Saudi banks keep lending coffers tight

Saudi Arabia’s banks appear to have shunned growing signs of economic recovery and kept their lending coffers squeezed, pushing the loan-to-deposit ratio in November to its lowest level in 2010, according to a Saudi bank.

Claims on the private sector declined in November as the sector is also playing a role in stifling credit activity in the world’s dominant oil power given the cautious attitude it has adopted since the onset of the 2008 global fiscal crisis.

“The Saudi banking system’s loan-to-deposit ratio stood at its lowest level in 11 months in November as deposits grew but bank lending to the private sector made another languid performance, falling from the month earlier,” Banque Saudi Fransi (BSF) said in a study sent to Emirates 24/7.

Citing official data, it said claims on the private sector declined 0.2 per cent between October and November while the annual growth rate dropped from 4.1 per cent to 3.7 per cent due to lower outstanding short- and medium-term loans.

While monetary conditions continue to lag, high oil prices have supported a rebound in net foreign assets to pre-2009 levels and offer a prime backdrop for a broader recovery this year, BSF’s chief economist John Sfakiankis said.

“The long-winded revival in bank lending has been a key hurdle before an economic turnaround in the kingdom. Fiscally, the country is sound, with government estimates last month indicating a 2010 surplus of SR108.5 billion, linked to a good rebound in average oil price last year to nearly $80,” he said.

“Domestically, however, private sector business caution continued to prevail throughout the year….while non-oil private sector GDP growth did rise to 3.7 per cent in 2010 from 3.5 per cent in 2009, growth came below our forecasts. The government sector, meanwhile, picked up the slack, with its GDP growth jumping to a 13-year high of about 5.9 per cent.”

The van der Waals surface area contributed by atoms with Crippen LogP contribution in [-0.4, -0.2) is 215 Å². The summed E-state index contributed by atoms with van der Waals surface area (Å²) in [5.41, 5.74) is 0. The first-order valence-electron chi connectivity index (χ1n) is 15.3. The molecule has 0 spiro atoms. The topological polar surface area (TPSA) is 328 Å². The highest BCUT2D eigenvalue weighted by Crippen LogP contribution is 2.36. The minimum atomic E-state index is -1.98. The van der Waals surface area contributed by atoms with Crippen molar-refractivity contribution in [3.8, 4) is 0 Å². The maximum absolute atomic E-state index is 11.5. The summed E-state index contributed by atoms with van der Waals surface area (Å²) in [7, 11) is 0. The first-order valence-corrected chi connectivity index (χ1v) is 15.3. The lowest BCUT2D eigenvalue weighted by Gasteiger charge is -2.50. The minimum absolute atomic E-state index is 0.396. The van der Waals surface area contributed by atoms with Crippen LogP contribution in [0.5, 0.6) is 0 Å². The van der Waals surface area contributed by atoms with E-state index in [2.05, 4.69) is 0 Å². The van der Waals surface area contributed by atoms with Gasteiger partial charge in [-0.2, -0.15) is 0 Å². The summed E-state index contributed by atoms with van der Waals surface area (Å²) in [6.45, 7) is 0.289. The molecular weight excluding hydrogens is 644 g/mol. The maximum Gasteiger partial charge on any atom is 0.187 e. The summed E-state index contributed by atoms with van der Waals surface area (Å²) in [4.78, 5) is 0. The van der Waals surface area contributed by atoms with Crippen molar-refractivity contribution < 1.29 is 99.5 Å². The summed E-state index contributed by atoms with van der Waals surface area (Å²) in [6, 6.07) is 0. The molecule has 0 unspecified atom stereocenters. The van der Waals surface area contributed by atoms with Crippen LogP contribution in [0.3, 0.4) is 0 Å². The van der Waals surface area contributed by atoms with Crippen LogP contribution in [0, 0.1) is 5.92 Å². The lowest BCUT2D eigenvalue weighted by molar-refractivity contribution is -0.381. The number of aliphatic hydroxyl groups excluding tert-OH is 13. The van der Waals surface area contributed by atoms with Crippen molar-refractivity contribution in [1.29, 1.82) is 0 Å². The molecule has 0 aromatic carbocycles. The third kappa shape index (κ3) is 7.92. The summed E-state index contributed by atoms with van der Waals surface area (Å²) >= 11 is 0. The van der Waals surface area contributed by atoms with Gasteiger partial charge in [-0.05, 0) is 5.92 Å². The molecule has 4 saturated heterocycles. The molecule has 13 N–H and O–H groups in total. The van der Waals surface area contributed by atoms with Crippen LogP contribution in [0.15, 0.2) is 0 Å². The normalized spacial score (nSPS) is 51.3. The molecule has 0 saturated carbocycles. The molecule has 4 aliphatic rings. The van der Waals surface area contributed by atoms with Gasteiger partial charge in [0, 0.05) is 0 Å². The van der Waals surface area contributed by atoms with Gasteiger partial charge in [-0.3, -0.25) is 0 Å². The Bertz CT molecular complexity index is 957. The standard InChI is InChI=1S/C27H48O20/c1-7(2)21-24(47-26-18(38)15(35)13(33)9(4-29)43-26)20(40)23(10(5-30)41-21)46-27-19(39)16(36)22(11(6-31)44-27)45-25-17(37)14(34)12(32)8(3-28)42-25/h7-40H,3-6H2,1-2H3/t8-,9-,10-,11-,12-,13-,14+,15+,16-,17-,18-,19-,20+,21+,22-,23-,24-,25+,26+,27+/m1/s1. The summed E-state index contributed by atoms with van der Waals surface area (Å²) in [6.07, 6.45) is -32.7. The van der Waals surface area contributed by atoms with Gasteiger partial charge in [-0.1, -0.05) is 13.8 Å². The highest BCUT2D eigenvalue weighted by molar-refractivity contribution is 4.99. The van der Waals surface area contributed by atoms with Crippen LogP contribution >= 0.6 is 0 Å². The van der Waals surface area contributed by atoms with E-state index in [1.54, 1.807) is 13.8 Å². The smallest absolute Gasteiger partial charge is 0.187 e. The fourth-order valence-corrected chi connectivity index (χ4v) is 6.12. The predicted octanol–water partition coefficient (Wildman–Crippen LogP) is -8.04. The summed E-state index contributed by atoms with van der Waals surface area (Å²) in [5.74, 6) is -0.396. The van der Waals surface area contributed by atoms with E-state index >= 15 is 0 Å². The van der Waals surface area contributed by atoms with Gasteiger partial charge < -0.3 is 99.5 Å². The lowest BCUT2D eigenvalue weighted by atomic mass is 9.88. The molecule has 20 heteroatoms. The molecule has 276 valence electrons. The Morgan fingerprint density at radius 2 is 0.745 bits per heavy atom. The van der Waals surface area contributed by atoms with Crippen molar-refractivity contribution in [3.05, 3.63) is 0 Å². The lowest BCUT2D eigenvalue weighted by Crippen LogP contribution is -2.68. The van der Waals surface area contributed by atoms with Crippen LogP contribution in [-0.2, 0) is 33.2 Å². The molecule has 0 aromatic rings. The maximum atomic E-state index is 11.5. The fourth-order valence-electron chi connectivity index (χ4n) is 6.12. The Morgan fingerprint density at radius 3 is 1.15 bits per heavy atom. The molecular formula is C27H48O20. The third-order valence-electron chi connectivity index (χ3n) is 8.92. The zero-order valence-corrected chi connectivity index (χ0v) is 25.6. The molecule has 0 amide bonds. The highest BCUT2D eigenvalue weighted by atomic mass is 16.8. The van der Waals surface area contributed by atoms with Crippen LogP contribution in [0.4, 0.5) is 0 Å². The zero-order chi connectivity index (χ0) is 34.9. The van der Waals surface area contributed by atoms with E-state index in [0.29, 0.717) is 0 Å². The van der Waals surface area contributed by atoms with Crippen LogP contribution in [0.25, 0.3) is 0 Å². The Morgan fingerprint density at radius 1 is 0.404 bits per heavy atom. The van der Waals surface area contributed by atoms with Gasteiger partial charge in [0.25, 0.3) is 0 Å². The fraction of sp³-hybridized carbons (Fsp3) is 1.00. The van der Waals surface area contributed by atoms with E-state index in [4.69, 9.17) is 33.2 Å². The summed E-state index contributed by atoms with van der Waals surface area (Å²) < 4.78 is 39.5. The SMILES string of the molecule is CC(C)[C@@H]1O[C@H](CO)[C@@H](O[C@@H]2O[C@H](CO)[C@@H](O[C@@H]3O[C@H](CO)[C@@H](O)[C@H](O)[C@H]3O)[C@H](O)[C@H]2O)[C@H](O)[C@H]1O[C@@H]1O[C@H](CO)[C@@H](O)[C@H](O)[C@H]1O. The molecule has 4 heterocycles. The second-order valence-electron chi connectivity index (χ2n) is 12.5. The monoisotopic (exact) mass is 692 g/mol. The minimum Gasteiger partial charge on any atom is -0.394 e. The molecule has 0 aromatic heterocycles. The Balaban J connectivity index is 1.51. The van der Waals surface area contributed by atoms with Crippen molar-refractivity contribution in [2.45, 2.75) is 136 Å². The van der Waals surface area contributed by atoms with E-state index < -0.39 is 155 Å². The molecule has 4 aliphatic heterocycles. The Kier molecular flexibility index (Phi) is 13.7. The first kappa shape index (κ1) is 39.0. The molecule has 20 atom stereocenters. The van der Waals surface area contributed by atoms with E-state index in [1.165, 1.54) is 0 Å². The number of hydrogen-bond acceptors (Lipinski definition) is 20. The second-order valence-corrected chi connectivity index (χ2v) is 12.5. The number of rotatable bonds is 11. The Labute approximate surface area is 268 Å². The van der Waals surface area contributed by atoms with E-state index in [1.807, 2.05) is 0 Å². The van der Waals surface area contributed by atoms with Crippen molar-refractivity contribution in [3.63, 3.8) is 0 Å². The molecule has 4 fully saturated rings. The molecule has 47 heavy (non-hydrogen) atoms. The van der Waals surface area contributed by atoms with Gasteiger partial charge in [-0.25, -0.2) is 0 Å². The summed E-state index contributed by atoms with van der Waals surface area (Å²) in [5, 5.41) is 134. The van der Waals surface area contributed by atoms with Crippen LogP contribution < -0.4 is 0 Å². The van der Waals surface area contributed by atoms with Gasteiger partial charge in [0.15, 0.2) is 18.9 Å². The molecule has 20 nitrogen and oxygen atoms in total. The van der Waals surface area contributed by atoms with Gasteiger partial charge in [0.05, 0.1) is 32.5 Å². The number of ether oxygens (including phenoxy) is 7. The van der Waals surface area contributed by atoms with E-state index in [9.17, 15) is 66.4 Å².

The report said reluctance by companies to invest their capital into new projects and of banks toward lending has resulted in a fragile recovery in bank credit. Stripping out investments in private securities, bank credit growth to the private sector stood at just 2.6 per cent in November against three per cent in October.

Growth in loans to public sector enterprises also declined in November to an annual 8.9 per cent from 12.6 per cent in October and nearly18 per cent in September, according to BSF, one of the largest Saudi banks.

The report showed that a loan-to-deposit ratio of 80.27 per cent in November represented the lowest since December 2009.

It said deposit growth has been slow over all for 2010, growing just 2.6 per cent in the first 11 months. By comparison, deposit growth was 11.2 per cent in 2009 and as high as 17.9 per cent in 2008.

“Still, deposits held in banks advanced 2.1 per cent in November from the month earlier, resulting mainly from greater interest in demand deposits, which have been favoured through 2010 due to their accessibility and the low interest rates paid on time and savings deposits,” the report said.

“While funds held in demand deposits climbed 24.2 per cent in the year to November, the amount of savings deposits dropped 15.1per cent. Time and savings deposits, however, rose 2.4 per cent in November from October.”

BSF noted that the growth in deposits gave a boost to broad money supply (M3), which grew almost two per cent in November to SR1.06 trillion.

M2 money supply better reflected growth in demand and time and savings deposits, growing six per cent year-on-year.

The figures showed M2 growth rates fell in October and November after reaching a 10-month high of eight per cent in September.

They also showed Saudi banks’ combined foreign assets swelled by around 14.5 per cent in November while their holdings in the central bank’s reverse repo window jumped almost 28 per cent from October.

“This once again highlights the abundance of liquidity in the banking system. Lending growth is likely to continue this year, although a return to doubled-digit rates of private sector loan growth is unlikely before 2012,” the report said.

“Our forecast for growth in claims on the private sector in 2011 is nearly 9.3 per cent, with long-term lending toward expansion projects in the Kingdom likely steering the growth….. improving lending is the key to building the banking sector’s profitability in the coming years.

 

Print Email